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In a society that puts so much emphasis on being our best selves, there are plenty of opportunities to put extra pressure on ourselves to succeed. While an extra bit of motivation can do wonders for your performance, being too self-critical can be highly toxic.

Constant harsh critiques of yourself and setting unattainable expectations only result in lowered self confidence and a messy cycle of self sabotage that derails your own potential. While this anxiety can cause friction in your adult relationships, it also directly affects your children.

Good or bad, your children absorb everything you put out and, if you aren’t keeping things positive in your life, it has negative side effects in theirs.


I know that’s right. ð??¸: @marjorie_harvey

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While adults are mostly able to identify when stress is being deflected their way, children take that anxiety and internalize it.

This can result in your children putting themselves under unnecessary scrutiny in order to please you. Just like with adults, this added pressure in children causes them to develop a fear of failure, increases their anxiety, decreases their self esteem, and contributes to hostile behaviors.

In order to combat the negative impact of stress in both your life and in the lives of your children, it’s important to identify what is causing it and how to minimize its influence.

1. Identify stressors and put them in context.

Putting names to our emotions is something many of us learn to do as children, but that same process can be applied in different ways. When feeling angry, frustrated, or anxious, putting a name to the stressors that are causing these feelings is the first step in overcoming them.

Once you can identify these stressors, ask yourself if they are permanent or temporary and who or what you’re blaming this stress on. Answers to these questions will help you figure out how to approach them— either through eliminating them or by placing them in a more realistic context.

The best part is that this stress management skill can be taught to your children as well to help them deal with the stressors in their life.

2. Cut the negative talk.


“And what you really fear the most isn’t the suffering inside of you, it’s the stigma inside of others. It’s the shame, it’s the embarrassment, it’s the disapproving look on a friend’s face, it’s the whispers in the hallway that you’re weak, it’s the comments that you’re crazy. That’s what keeps you from getting help. That’s what makes you hold it in and hide it. It’s the stigma. So you hold it in and you hide it. And you hold it in and you hide it. And even though it’s keeping you in bed every day and it’s making your life feel empty, no matter how much you try and fill it, you hide it—because the stigma in our society around depression is very real, it’s very real. And if you think that it isn’t, ask yourself this: would you rather make your next Facebook status say you’re having a tough time getting out of bed because you hurt your back, or are you having a tough time getting out of bed every morning because you’re depressed? That’s the stigma, because, unfortunately, we live in a world where if you break your arm, everyone runs over to sign your cast, but if you tell people you’re depressed, everyone runs the other way. That’s the stigma. We are so, so, so accepting of any body part breaking down, other than our brains. And that’s ignorance. That’s pure ignorance. And that ignorance has created a world that doesn’t understand depression, that doesn’t understand mental health. And that’s ironic to me because depression is one of the best-documented problems we have in the world, yet it’s one of the least discussed.” (Kevin Breel) #worldmentalhealthday #mentalhealthawareness #mentalhealth #breakthestigma #headstogether #anxiety #perinataldepression #postnataldepression #perinatalmentalhealth #childrensmentalhealth #childhoodanxiety #camhs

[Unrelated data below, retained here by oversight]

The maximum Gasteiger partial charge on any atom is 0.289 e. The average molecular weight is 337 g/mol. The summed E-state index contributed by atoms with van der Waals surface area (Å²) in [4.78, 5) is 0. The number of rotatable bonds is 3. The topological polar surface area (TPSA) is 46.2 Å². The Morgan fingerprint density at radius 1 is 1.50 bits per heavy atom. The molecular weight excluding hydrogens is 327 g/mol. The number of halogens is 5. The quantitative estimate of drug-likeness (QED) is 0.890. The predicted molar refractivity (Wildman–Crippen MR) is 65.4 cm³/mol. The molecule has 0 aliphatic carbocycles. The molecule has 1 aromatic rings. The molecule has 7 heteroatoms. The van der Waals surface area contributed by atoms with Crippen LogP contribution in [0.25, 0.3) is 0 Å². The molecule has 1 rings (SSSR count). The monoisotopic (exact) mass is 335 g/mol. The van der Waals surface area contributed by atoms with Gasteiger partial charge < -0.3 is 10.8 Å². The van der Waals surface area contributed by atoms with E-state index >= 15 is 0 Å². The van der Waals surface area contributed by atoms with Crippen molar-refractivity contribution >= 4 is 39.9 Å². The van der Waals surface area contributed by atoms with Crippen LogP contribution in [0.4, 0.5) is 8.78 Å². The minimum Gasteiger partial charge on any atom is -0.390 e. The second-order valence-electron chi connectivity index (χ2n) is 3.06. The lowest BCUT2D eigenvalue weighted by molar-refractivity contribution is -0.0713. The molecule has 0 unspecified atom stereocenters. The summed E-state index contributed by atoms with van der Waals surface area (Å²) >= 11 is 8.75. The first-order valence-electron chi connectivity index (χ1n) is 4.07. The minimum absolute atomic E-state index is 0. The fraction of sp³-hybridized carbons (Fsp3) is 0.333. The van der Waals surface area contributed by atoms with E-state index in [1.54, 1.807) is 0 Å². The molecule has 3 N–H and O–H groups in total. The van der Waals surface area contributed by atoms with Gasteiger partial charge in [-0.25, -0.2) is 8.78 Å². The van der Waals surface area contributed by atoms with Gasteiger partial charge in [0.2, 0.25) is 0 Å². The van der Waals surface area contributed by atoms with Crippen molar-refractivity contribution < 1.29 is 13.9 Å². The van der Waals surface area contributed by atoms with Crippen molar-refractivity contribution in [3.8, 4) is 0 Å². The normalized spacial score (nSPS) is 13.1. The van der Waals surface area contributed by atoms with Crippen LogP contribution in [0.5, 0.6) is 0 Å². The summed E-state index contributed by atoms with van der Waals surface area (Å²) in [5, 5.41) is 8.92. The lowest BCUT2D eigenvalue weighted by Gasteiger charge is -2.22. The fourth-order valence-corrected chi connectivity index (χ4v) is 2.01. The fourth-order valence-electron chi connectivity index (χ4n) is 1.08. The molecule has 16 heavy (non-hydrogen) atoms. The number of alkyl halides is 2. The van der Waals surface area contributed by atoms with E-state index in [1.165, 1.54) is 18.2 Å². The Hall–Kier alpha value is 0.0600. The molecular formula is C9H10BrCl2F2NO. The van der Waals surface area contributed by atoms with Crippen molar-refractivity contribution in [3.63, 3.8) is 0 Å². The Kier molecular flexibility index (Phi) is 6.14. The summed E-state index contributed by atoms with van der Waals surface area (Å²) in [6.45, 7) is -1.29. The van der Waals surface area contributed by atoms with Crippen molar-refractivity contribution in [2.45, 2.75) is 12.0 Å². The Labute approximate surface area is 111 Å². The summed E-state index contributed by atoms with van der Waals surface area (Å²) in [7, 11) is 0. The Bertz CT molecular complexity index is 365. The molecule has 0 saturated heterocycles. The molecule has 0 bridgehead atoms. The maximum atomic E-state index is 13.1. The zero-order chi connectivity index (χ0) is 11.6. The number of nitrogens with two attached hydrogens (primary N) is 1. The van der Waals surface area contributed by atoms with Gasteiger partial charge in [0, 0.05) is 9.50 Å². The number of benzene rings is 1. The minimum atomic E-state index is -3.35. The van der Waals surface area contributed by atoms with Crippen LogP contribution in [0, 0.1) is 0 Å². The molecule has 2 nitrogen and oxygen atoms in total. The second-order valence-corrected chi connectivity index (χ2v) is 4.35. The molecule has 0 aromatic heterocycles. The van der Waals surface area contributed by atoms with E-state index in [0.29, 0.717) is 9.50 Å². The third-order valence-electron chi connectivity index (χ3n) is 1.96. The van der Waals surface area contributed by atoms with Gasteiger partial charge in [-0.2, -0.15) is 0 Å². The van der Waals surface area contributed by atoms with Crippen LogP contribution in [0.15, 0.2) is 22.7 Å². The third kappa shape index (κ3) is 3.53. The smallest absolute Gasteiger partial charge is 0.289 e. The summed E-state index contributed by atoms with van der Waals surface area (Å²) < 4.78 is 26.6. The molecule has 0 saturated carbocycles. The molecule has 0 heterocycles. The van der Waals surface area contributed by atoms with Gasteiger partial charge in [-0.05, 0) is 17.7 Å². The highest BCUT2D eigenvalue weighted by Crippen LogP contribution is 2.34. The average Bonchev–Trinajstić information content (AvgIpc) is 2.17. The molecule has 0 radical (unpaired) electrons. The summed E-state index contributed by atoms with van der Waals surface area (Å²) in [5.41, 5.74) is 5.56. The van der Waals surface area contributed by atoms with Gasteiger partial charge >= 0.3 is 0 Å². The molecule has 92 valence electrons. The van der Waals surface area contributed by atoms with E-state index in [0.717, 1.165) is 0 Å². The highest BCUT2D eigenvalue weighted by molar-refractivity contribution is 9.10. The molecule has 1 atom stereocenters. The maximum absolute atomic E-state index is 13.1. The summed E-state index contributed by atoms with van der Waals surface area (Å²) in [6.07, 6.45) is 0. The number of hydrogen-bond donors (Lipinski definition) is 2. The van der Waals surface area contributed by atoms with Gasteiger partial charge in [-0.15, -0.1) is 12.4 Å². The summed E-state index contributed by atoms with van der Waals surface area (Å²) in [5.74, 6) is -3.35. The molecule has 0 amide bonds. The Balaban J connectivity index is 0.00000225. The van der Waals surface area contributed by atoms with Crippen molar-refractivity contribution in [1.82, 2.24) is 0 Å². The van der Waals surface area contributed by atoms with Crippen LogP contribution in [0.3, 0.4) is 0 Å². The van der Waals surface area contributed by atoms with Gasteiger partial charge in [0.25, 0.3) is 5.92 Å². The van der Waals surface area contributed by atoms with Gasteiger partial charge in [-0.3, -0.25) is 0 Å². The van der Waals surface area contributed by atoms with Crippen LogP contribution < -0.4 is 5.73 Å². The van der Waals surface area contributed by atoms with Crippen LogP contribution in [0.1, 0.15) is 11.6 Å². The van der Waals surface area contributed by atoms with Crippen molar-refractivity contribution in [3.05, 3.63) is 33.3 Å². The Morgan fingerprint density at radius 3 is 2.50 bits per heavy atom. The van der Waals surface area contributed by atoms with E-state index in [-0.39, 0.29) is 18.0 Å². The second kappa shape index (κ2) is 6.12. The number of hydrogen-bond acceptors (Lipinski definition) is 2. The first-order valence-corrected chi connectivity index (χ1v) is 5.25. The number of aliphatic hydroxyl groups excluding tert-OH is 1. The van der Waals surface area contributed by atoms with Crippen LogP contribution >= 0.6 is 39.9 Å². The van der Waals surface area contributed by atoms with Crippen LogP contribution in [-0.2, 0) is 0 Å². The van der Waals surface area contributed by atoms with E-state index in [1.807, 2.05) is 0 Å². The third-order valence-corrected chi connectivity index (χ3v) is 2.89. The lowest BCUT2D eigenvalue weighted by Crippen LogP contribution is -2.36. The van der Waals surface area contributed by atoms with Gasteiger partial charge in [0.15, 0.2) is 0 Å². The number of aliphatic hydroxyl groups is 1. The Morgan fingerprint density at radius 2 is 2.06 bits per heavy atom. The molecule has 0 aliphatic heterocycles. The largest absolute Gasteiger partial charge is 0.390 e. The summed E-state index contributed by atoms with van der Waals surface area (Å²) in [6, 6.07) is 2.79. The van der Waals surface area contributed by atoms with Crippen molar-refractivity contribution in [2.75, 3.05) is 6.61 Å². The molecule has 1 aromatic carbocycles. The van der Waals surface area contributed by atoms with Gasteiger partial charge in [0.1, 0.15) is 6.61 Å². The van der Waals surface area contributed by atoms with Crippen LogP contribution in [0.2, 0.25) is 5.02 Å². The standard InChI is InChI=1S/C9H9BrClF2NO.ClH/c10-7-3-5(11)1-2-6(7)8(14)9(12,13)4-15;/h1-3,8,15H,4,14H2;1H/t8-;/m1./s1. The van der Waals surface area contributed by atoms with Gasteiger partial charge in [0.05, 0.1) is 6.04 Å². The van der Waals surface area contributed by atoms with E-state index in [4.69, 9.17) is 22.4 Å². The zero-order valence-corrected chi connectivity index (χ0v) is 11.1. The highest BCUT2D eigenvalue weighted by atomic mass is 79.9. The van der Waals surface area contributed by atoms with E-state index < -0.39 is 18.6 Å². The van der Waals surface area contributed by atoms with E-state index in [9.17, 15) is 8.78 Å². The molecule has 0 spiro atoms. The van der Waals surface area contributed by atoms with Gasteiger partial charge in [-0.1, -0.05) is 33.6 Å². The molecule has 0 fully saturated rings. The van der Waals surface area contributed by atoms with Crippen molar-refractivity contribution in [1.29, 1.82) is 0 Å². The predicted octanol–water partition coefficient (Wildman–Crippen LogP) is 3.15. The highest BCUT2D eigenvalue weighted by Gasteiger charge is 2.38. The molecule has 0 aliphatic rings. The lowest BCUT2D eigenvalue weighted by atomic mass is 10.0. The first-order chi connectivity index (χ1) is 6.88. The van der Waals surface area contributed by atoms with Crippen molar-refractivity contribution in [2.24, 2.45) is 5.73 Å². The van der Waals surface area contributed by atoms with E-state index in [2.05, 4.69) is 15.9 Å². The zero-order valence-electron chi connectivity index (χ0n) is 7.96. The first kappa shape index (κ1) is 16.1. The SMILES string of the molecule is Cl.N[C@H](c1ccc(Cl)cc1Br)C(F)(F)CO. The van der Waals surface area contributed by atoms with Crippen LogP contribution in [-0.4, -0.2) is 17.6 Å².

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Your kids hear what you say— even those comments you’ve said in a moment of frustration or stress. If they hear constant complaints about the state of your life or never-ending self-deprecation, they’re going to absorb that negativity.

Instead of venting your frustration out loud, consider writing it down. Not only will it keep your hurtful words away from your kids, it will also preserve them so you can go back and review your worries with a clearer mind. In fact, a study by Harvard Medical School found that writing about emotional trauma can help individuals who suffer from stress and anxiety.

Journaling is also a good practice to also pass on to your children if they’re older, and is a great way to connect with them (if they’re willing to share their writing, that is).

3. Listen freely and speak honestly.

Excusing your outbursts is easier to do than facing your the underlying reason behind them. But acknowledging and apologizing for your mistakes is the better way to let go of the anxiety that causes us to lash out to begin with.

By doing this, and encouraging your children to do the same, it helps to reinforce that failure is not a life altering experience, but a learning opportunity that can be used whenever we own up to our shortcomings.

It can be difficult to unlearn all of these self-damaging behaviors, but for the sake of our kids— and ourselves— it’s crucial to let go of our most harsh self-criticisms.